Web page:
An analysis that will seek to enter into the dynamics of projects and the use of components for the building market, starting a debate not only on design but also on the cultural and financial tools to fuel a discussion in which Italian culture can still play a leading role at international level.
Light and lighting is the theme of this initial survey conducted by means of useful and profitable meetings with numerous personages, critics, designers and entrepreneurs, who were asked, in a conversation-interview, for contributions to build up a tangible picture of the current situation and future prospects.
In particular, there was an overall refusal to direct research and product languages within rigid schemes or trends thought to be alien to the current situation which is complex and variegated and permits diversified responses to common needs. Over and above the obvious reluctance of entrepreneurs to talk objectively about their competitors (only a few venture into the fields of others) small and medium sized companies show a clear trend towards change focussing on new designers, while the more "established brands" rely on designers who are by now historicized and renowned. Vice versa, all companies commonly recognise that projects originate from various needs connected with market research as much as with experimental and lighting design research, or even from opportunities linked to specific projects requiring the creation of special products, often put into mass production at a later date. This is the course that a number of emerging companies have chosen, specialising in made to measure products.
While there is great confusion on financial figures with regard to overall billings for the sector - each manufacturer puts one forward - there is a clear awareness that Italy can play a major role on world markets, even though Germany is almost unanimously recognised as the most efficient competitor, followed by the Anglo-Saxon world and Spain, which seems to be gaining market share.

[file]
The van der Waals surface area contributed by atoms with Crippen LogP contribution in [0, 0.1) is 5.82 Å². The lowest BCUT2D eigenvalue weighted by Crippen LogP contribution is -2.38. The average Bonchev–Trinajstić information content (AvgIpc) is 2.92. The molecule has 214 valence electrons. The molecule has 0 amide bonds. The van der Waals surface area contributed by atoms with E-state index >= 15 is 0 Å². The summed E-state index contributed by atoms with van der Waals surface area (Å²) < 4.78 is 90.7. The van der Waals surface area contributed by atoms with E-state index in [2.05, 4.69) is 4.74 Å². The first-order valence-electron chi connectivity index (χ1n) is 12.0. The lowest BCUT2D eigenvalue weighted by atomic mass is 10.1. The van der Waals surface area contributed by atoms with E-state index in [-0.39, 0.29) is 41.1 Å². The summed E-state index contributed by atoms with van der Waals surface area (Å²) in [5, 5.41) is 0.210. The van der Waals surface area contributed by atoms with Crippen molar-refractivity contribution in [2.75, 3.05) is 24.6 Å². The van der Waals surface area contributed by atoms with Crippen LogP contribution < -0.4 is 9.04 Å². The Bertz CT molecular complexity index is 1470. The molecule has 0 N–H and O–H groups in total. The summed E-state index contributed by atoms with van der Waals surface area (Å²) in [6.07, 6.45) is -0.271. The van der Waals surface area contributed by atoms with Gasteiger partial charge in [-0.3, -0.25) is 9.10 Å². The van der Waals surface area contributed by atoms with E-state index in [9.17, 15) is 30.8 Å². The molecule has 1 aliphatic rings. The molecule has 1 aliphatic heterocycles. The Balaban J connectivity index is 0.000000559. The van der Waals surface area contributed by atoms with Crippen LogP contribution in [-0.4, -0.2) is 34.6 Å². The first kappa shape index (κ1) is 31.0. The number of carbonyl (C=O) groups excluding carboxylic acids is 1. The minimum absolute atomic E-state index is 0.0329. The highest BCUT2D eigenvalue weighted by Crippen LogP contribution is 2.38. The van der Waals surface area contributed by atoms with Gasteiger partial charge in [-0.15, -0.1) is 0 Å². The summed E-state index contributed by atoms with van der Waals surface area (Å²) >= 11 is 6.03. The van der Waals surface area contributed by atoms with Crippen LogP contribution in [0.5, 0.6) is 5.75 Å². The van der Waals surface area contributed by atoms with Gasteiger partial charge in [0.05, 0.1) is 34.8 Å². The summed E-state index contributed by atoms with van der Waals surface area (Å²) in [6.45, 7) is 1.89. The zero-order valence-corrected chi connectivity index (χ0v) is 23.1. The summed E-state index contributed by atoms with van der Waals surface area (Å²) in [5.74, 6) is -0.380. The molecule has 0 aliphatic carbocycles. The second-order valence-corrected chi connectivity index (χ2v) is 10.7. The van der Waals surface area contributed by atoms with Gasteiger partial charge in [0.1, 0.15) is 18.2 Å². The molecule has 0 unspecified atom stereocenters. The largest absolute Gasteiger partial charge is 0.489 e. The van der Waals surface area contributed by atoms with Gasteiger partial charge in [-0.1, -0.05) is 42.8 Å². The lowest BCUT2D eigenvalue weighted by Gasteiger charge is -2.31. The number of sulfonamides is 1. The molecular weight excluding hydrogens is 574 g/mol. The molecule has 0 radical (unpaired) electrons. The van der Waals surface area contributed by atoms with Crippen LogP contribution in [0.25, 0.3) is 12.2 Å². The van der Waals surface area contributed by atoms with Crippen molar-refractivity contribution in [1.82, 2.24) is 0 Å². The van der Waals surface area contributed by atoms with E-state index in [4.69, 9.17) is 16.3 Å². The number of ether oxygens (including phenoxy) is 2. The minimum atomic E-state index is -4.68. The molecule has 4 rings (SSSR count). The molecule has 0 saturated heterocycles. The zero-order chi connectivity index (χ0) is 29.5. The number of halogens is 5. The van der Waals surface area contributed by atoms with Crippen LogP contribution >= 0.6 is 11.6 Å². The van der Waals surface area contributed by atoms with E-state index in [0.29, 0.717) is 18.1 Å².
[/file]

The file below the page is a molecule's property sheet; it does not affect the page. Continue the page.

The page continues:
Of the great themes and major social challenges that drive the contemporary situation only power saving and visual comfort seem to be of interest to manufacturers and designers while the use of recyclable materials only partially draws attention in the lighting world. Nevertheless, power saving is linked to the use of new light sources and research conducted by large multinational companies.
A overall effort is currently being made by companies to offer services, technical information and design education on lighting themes, from dedicated software to actual schools. With regard to links with electronics and home automation, all companies are interested and are waiting to see if this be the true frontier beyond light.